After the Apocalypse

So May 21 has come and gone, and yet another prediction of the end of the world has turned out to be spectacularly false. Truth be told, I’m a little disappointed; with all the fervent Christian believers having been, er, spirited away, it might have been a chance for progressive secular humanists to take charge of education, government, and society at large:

(In the United States, at least. I doubt that the Christian Rapture would have had much effect on the predominantly Hindu or Muslim or Buddhist parts of the world.)

Adam Frank takes this opportunity to contrast the folly of religious prophecies and the predictive power of science:

The ability to successfully predict the behavior of the natural world is one reason we accord science such high status. From predicting the date of eclipses to anticipating the trajectory of a disease, science does what no other field of human activity has managed — it gives us a window into time. It allows us to see though time and through the duration we must endure to gain some measured certainty on the succession of future events.

Harold Camping thought he had access to the same capacities. The 89-year-old retired civil engineer who built a multi-million-dollar Christian media empire to publicize his apocalyptic predictions was wrong. The spectacular failure of his predictions highlights what is right with science and what is wrong with using religion as a gateway to understanding the natural world.

The most insightful commentary I’ve read so far comes (via The Dish) from Lorenzo DiTommaso, who points out that apocalyptic thinking is not restricted to religious believers:

But a person does not have to be a hard-core believer to sense that things like the environment, the economy, and the political system are appallingly broken. From there, it is only a short step to the view that the entire system is verging on a catastrophic collapse or must be completely swept away, or that any solution to these problems requires something outside normal human agency, such as an idealized or divinized form of humanity, a mysterious, hidden-hand “force” or “law” (such as the “forces” of history or the market), or a human figure of whom extraordinary deeds are expected. This is the “Daddy” complex: a belief in or need for something or someone greater than ourselves, who will solve our problems for us.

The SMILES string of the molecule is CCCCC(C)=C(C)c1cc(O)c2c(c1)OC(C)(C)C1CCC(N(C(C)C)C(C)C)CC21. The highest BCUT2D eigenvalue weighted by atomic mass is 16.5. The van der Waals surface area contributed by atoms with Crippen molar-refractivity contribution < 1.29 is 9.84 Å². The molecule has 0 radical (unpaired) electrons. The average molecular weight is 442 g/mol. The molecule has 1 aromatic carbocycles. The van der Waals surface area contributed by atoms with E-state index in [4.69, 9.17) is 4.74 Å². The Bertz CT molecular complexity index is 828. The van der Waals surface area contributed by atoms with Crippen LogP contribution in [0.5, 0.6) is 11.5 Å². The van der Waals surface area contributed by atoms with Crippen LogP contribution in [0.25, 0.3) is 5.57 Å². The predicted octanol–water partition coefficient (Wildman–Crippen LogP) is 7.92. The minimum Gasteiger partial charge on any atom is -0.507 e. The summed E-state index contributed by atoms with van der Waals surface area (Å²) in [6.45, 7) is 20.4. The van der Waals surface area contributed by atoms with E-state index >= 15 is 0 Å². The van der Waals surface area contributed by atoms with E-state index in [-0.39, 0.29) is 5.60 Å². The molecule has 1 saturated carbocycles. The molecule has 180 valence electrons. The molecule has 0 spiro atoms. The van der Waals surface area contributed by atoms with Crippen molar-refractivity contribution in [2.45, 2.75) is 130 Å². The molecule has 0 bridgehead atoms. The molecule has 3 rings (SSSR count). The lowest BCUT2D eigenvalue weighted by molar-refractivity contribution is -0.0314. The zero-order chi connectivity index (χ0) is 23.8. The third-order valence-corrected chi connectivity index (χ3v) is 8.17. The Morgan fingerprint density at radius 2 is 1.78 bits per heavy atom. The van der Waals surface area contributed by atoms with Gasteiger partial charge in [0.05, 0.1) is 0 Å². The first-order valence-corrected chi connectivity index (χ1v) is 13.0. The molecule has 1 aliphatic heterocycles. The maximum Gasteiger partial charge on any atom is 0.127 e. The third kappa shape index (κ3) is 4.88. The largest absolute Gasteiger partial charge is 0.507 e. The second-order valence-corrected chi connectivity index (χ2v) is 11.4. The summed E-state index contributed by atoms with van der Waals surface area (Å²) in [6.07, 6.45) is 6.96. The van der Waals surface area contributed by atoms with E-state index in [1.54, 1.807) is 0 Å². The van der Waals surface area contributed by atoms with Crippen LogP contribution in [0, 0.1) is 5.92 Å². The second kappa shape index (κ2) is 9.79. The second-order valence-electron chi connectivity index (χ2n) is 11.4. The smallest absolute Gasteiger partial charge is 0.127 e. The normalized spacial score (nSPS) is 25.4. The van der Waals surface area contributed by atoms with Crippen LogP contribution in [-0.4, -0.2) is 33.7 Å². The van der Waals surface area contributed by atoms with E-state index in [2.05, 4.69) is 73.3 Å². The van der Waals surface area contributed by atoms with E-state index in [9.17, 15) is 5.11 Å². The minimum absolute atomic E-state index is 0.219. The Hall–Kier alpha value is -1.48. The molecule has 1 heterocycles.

[…] Apocalypses are not conspiracy literature, but the belief that a hidden reality governs everyday existence can accommodate a wide spectrum of emotions, including paranoia and xenophobia, particularly when personal or group identity is felt to be under threat. Hence, apocalyptic vocabulary and grammar are readily annexed by ultra-nationalist sentiments of all stripes, as well as any other conception of society that seeks to outline sharp distinctions between “us and them.”

[…] the expectation for the end of the world serves several functions, including a desire for justice, which is usually expressed as the vindication of the good and the punishment of the wicked. Such claims again involve human emotions that transcend the strictly religious applications of the worldview. […] apocalypticism serves equally well in focusing the all-too-human desire for revenge and retribution against someone’s enemies, oppressors, and tormentors. The great danger here is that end-time expectations can be used to create and sustain a present-day social climate that legitimates policies such as the dehumanization of enemies and the exclusion of others.

When looked at this way, it becomes pretty clear that “secular apocalypticism” dominates much of the cultural conversation. We laugh at religious doomsday prophets. But read any mainstream analysis of politics, the economy, education, pop culture, or the state of the world in general, and chances are the underlying message is all doom and gloom; if we haven’t hit bottom yet, we’re irreversibly on our way.

This is emphatically not the case. There’s a compelling argument for rational optimism — one that reminds us of the not-inconsiderable power of human agency, adaptability, and ingenuity. The more we take charge of our own fate, and the less we surrender it to the caprices of nebulous external forces (imagined or otherwise), the better our chances of making sure that the Apocalypse never arrives.

(Video via Sam Harris)

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